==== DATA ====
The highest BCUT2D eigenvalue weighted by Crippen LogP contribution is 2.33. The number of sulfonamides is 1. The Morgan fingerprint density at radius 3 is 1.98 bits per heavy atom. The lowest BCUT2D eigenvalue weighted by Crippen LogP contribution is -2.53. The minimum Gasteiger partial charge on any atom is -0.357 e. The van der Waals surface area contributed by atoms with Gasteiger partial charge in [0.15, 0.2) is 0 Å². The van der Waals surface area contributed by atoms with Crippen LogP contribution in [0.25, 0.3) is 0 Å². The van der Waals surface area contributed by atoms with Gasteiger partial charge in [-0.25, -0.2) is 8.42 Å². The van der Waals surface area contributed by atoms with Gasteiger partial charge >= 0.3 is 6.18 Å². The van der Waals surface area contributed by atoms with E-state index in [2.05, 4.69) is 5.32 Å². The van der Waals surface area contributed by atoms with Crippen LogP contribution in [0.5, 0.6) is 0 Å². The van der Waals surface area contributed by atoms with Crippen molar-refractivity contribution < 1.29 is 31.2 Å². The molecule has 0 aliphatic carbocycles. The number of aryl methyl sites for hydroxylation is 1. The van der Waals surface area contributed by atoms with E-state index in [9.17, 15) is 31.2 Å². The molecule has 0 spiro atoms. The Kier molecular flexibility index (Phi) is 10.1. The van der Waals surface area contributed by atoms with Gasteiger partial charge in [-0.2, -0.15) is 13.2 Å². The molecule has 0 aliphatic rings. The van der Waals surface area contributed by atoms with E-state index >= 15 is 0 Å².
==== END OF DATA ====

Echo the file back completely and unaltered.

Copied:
The highest BCUT2D eigenvalue weighted by Crippen LogP contribution is 2.33. The number of sulfonamides is 1. The Morgan fingerprint density at radius 3 is 1.98 bits per heavy atom. The lowest BCUT2D eigenvalue weighted by Crippen LogP contribution is -2.53. The minimum Gasteiger partial charge on any atom is -0.357 e. The van der Waals surface area contributed by atoms with Gasteiger partial charge in [0.15, 0.2) is 0 Å². The van der Waals surface area contributed by atoms with Crippen LogP contribution in [0.25, 0.3) is 0 Å². The van der Waals surface area contributed by atoms with Gasteiger partial charge in [-0.25, -0.2) is 8.42 Å². The van der Waals surface area contributed by atoms with Gasteiger partial charge >= 0.3 is 6.18 Å². The van der Waals surface area contributed by atoms with E-state index in [2.05, 4.69) is 5.32 Å². The van der Waals surface area contributed by atoms with Crippen LogP contribution in [0.5, 0.6) is 0 Å². The van der Waals surface area contributed by atoms with Crippen molar-refractivity contribution < 1.29 is 31.2 Å². The molecule has 0 aliphatic carbocycles. The number of aryl methyl sites for hydroxylation is 1. The van der Waals surface area contributed by atoms with E-state index in [9.17, 15) is 31.2 Å². The molecule has 0 spiro atoms. The Kier molecular flexibility index (Phi) is 10.1. The van der Waals surface area contributed by atoms with Gasteiger partial charge in [-0.2, -0.15) is 13.2 Å². The molecule has 0 aliphatic rings. The van der Waals surface area contributed by atoms with E-state index >= 15 is 0 Å².